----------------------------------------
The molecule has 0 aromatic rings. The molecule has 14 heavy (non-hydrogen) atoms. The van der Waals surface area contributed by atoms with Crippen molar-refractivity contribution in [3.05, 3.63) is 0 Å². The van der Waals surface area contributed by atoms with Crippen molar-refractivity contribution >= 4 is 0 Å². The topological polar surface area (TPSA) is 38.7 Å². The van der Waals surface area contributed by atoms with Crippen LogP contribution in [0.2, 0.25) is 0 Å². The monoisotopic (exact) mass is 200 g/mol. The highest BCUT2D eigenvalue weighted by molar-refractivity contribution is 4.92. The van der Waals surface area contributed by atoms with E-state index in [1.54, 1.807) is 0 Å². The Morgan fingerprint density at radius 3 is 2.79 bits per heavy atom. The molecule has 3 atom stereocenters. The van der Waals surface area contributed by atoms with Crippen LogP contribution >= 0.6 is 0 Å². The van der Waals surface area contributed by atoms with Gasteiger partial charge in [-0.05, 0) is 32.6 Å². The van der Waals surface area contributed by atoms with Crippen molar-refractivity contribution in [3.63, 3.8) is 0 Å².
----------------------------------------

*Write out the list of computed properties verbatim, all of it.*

The molecule has 0 aromatic rings. The molecule has 14 heavy (non-hydrogen) atoms. The van der Waals surface area contributed by atoms with Crippen molar-refractivity contribution in [3.05, 3.63) is 0 Å². The van der Waals surface area contributed by atoms with Crippen molar-refractivity contribution >= 4 is 0 Å². The topological polar surface area (TPSA) is 38.7 Å². The van der Waals surface area contributed by atoms with Crippen LogP contribution in [0.2, 0.25) is 0 Å². The monoisotopic (exact) mass is 200 g/mol. The highest BCUT2D eigenvalue weighted by molar-refractivity contribution is 4.92. The van der Waals surface area contributed by atoms with E-state index in [1.54, 1.807) is 0 Å². The Morgan fingerprint density at radius 3 is 2.79 bits per heavy atom. The molecule has 3 atom stereocenters. The van der Waals surface area contributed by atoms with Crippen LogP contribution >= 0.6 is 0 Å². The van der Waals surface area contributed by atoms with Gasteiger partial charge in [-0.05, 0) is 32.6 Å². The van der Waals surface area contributed by atoms with Crippen molar-refractivity contribution in [3.63, 3.8) is 0 Å².